Office morale DOs and DON'Ts for (software engineering) managers

Advice crafted for my former employer. Much of this advice is broadly applicable. Some of it is tech specific.
  1. DO encourage employees to go to conferences and community events
  2. DON'T try to make you employees take vacation time for professional development
  3. DON'T tell employees that conferences are a waste because they'll just get drunk without taking PTO
  4. DON'T use open source software and then say people who work on OSS for free are suckers
  5. DO ask your employees for diverse hiring recommendations
  6. DON'T say you're fine with hiring diverse candidates as long as you don't have to "lower the bar"
  7. DON'T be the white dude manager bragging about your diverse staff
    Our department was 40% women, 95% white, and no women or minorities held leadership positions. THIS IS NOT SOMETHING TO BRAG ABOUT. Also, white dudes bragging about the diversity of their employees is paternalistic and tacky.
  8. DO offer to sponsor and host industry events for women and underrepresented minorities
  9. DON'T tell your female employees that mentioning women in an event is reverse sexist and gender segregationist
  10. DON'T tell your female employees that you're a better feminist than them because you "don't see gender"
  11. DON'T tell your female employees that you "actually give women more of a chance in interviews because of the way people look down on them"
    I'm an excellent software engineer. I don't need your pity or your charity.
  12. DO provide clear and consistent deadlines and expectations
  13. DO provide deadlines well in advance
  14. DO consult with your employees to make sure that your proposed deadline is physically possible
  15. DON'T suggest that a way to deliver products on time is by not testing those products
    This is a real suggestion I heard from a real executive of engineering. I can't even.
  16. DON'T tell your employees that the project they've been working on for months could be replaced with a Random Number Generator so long as it goes out tomorrow.
    It doesn't matter if you're being flippant. This is never an appropriate thing to say. Never.
  17. DON'T tell your employees that the project they've been working on for months is an irrelevant vanity project for the executive team.
  18. DON'T gaslight your team when you fail to communicate deadlines in advance
    Coming up with last minute deadlines and then insisting they've always been there is a great way to make your employees drink. Which brings me to my next point.
  19. DON'T provide in-office alcohol to help employees deal with the stress of working for you
    You'd think this goes without saying. But no. I've seen day drinking seep into culture and it's not pretty. If working for you drives people to drink, consider what that says about you.
  20. DO provide occasional after work parties to let off steam
  21. DO reward your employees at the end of a long project
    Outings are nice. Root beer floats are nice. End of year bonuses are nice. Occasional drinks are nice. Mix it up
  22. DO encourage and promote employees who work hard and exceed expectations
  23. DON'T reward behavior like working 20 hours straight or sleeping at the office
    When someone works that much they're not actually being productive and they're harming their health. An presence like that actively hurts the team. Do not promote this person to a team lead.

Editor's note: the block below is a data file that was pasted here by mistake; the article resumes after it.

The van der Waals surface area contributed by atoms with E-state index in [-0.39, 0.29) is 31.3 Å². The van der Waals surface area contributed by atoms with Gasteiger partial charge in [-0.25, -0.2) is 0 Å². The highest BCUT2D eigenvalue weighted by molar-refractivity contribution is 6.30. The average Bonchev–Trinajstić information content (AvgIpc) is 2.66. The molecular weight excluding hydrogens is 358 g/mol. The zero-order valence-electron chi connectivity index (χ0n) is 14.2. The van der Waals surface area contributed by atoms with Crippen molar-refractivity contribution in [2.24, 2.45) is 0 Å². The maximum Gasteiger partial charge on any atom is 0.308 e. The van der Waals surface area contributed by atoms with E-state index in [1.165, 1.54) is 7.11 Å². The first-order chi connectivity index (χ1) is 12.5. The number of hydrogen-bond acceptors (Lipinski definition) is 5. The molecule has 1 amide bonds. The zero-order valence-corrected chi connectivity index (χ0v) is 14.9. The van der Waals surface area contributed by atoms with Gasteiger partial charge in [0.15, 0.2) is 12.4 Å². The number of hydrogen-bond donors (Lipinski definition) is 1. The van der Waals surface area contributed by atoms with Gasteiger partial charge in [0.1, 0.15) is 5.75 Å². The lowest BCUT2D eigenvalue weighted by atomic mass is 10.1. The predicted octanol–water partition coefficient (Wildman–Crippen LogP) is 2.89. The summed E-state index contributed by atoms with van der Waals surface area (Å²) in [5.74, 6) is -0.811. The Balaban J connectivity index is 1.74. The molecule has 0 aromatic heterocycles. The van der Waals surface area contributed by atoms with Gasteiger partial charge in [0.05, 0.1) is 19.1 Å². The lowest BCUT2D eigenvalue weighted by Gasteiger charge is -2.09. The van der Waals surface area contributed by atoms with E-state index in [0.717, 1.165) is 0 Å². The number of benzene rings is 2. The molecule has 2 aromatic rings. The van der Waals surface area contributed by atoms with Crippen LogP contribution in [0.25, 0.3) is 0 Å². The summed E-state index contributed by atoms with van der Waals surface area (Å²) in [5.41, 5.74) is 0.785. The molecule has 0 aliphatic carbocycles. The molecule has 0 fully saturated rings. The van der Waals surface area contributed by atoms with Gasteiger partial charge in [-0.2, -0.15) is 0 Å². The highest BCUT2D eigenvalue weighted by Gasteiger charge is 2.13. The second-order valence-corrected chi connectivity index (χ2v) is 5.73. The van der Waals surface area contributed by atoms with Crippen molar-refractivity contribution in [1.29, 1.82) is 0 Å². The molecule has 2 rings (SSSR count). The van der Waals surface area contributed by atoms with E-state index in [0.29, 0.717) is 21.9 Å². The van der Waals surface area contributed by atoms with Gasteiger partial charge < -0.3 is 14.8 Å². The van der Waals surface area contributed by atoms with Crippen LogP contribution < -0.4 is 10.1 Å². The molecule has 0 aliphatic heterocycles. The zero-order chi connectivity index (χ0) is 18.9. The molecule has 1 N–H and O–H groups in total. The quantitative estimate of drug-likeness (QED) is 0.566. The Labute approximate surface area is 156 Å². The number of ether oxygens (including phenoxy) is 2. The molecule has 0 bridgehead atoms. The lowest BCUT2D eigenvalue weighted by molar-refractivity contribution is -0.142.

24. DON'T insist that all rewards take place during office hours and are also alcohol
    When alcohol is the only reward it starts to feel like alcohol is being used as replacement for better compensation (spoiler: it was). Also, turning your workforce into a team of high functioning alcoholics is bad for productivity in the long run. And the short run. And in general.
  25. DO provide constructive criticism and feedback when a project could have gone better
  26. DON'T craft long, meandering emails full of opaque metaphors and business jargon when a project could have gone better
    The "conjoined triangles of success" from Silicon Valley were not meant to be instructional.
  27. DON'T send out cryptic emails and bcc all the recipients
    It makes people wonder if they're being targeted and actively prohibits conversation
  28. DO encourage employees to take business value into account when building new features and products
  29. DON'T expect employees to make business minded decisions when you actively hide management goals and long term vision from the team.
  30. DON'T actively hide management goals and long term vision from the team
  31. DON'T constantly remind your employees that you're in secret executive meetings they don't get to know about
  32. DO salvage usable pieces of old projects to reuse in the future
  33. DON'T throw out one employee's work from a previous project and have it redone just to soothe another employee's ego
  34. DON'T tell an employee to their face that other executives wanted to give them a higher raise but you decided against it because it would be cheaper to replace them
    More real things said to me by real managers
  35. DO ask employees who have given their notice for constructive criticism to improve the workplace
  36. DON'T corner employees who have given their notice and demand they name other "flight risks" in the office
  37. DON'T ask employees invasive questions about the new employment terms when they give their notice
  38. DON'T tell your employee that they're an idiot for taking such a low offer, especially when it's significantly more than you're paying them
  39. DO offer to draft a counter offer if you genuinely want to keep the employee and think you can improve their situation
  40. DON'T bully employees for their last two weeks after they decline to look at counter offers